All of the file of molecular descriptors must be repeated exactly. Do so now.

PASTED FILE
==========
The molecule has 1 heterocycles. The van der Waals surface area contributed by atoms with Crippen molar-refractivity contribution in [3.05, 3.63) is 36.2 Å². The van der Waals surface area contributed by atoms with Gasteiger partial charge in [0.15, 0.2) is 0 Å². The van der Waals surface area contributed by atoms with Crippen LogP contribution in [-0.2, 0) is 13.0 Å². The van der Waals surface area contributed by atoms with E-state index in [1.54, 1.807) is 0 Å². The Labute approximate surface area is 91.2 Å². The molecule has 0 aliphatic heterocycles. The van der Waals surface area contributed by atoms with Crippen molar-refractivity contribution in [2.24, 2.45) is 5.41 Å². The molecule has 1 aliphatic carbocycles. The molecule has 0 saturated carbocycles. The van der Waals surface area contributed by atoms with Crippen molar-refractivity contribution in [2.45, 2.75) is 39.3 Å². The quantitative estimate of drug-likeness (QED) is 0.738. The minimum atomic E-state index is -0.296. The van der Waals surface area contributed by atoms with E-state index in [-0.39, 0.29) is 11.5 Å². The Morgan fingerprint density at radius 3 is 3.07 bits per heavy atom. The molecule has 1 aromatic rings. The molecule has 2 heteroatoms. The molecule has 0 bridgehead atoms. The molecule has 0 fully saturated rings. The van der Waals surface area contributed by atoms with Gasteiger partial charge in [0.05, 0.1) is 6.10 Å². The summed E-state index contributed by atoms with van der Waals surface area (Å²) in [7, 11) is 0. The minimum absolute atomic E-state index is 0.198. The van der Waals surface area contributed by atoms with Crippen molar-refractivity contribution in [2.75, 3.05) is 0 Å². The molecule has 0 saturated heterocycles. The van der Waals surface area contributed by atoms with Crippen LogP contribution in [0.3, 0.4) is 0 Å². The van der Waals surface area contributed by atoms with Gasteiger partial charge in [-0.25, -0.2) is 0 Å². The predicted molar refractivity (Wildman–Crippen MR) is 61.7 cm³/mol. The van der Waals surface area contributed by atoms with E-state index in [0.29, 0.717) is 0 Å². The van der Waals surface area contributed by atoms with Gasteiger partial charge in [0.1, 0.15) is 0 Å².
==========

The molecule has 1 heterocycles. The van der Waals surface area contributed by atoms with Crippen molar-refractivity contribution in [3.05, 3.63) is 36.2 Å². The van der Waals surface area contributed by atoms with Gasteiger partial charge in [0.15, 0.2) is 0 Å². The van der Waals surface area contributed by atoms with Crippen LogP contribution in [-0.2, 0) is 13.0 Å². The van der Waals surface area contributed by atoms with E-state index in [1.54, 1.807) is 0 Å². The Labute approximate surface area is 91.2 Å². The molecule has 0 aliphatic heterocycles. The van der Waals surface area contributed by atoms with Crippen molar-refractivity contribution in [2.24, 2.45) is 5.41 Å². The molecule has 1 aliphatic carbocycles. The molecule has 0 saturated carbocycles. The van der Waals surface area contributed by atoms with Crippen molar-refractivity contribution in [2.45, 2.75) is 39.3 Å². The quantitative estimate of drug-likeness (QED) is 0.738. The minimum atomic E-state index is -0.296. The van der Waals surface area contributed by atoms with E-state index in [-0.39, 0.29) is 11.5 Å². The Morgan fingerprint density at radius 3 is 3.07 bits per heavy atom. The molecule has 1 aromatic rings. The molecule has 2 heteroatoms. The molecule has 0 bridgehead atoms. The molecule has 0 fully saturated rings. The van der Waals surface area contributed by atoms with Gasteiger partial charge in [0.05, 0.1) is 6.10 Å². The summed E-state index contributed by atoms with van der Waals surface area (Å²) in [7, 11) is 0. The minimum absolute atomic E-state index is 0.198. The van der Waals surface area contributed by atoms with Crippen molar-refractivity contribution in [2.75, 3.05) is 0 Å². The molecule has 0 saturated heterocycles. The van der Waals surface area contributed by atoms with Crippen LogP contribution in [0.3, 0.4) is 0 Å². The van der Waals surface area contributed by atoms with Gasteiger partial charge in [-0.25, -0.2) is 0 Å². The predicted molar refractivity (Wildman–Crippen MR) is 61.7 cm³/mol. The van der Waals surface area contributed by atoms with E-state index in [0.29, 0.717) is 0 Å². The van der Waals surface area contributed by atoms with Gasteiger partial charge in [0.1, 0.15) is 0 Å².